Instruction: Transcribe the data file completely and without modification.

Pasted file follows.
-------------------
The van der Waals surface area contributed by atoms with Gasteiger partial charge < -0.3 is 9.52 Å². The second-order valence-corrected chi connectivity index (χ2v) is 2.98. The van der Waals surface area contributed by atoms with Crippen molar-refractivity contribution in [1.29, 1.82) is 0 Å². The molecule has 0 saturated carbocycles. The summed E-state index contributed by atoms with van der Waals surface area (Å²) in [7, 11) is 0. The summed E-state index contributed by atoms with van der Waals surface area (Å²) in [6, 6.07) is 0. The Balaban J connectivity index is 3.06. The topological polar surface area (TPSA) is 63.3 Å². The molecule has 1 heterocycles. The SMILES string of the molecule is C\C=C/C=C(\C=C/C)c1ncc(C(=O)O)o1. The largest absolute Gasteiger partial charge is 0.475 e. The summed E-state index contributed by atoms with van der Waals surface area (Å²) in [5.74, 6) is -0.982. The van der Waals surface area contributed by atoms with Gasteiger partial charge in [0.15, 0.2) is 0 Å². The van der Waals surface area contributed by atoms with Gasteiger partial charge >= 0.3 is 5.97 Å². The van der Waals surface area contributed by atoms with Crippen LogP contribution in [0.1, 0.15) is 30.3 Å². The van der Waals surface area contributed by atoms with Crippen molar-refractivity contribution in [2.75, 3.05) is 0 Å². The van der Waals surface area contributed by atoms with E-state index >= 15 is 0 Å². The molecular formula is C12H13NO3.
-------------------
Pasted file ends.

The van der Waals surface area contributed by atoms with Gasteiger partial charge < -0.3 is 9.52 Å². The second-order valence-corrected chi connectivity index (χ2v) is 2.98. The van der Waals surface area contributed by atoms with Crippen molar-refractivity contribution in [1.29, 1.82) is 0 Å². The molecule has 0 saturated carbocycles. The summed E-state index contributed by atoms with van der Waals surface area (Å²) in [7, 11) is 0. The summed E-state index contributed by atoms with van der Waals surface area (Å²) in [6, 6.07) is 0. The Balaban J connectivity index is 3.06. The topological polar surface area (TPSA) is 63.3 Å². The molecule has 1 heterocycles. The SMILES string of the molecule is C\C=C/C=C(\C=C/C)c1ncc(C(=O)O)o1. The largest absolute Gasteiger partial charge is 0.475 e. The summed E-state index contributed by atoms with van der Waals surface area (Å²) in [5.74, 6) is -0.982. The van der Waals surface area contributed by atoms with Gasteiger partial charge in [0.15, 0.2) is 0 Å². The van der Waals surface area contributed by atoms with Gasteiger partial charge >= 0.3 is 5.97 Å². The van der Waals surface area contributed by atoms with Crippen LogP contribution in [0.1, 0.15) is 30.3 Å². The van der Waals surface area contributed by atoms with Crippen molar-refractivity contribution in [2.75, 3.05) is 0 Å². The van der Waals surface area contributed by atoms with E-state index >= 15 is 0 Å². The molecular formula is C12H13NO3.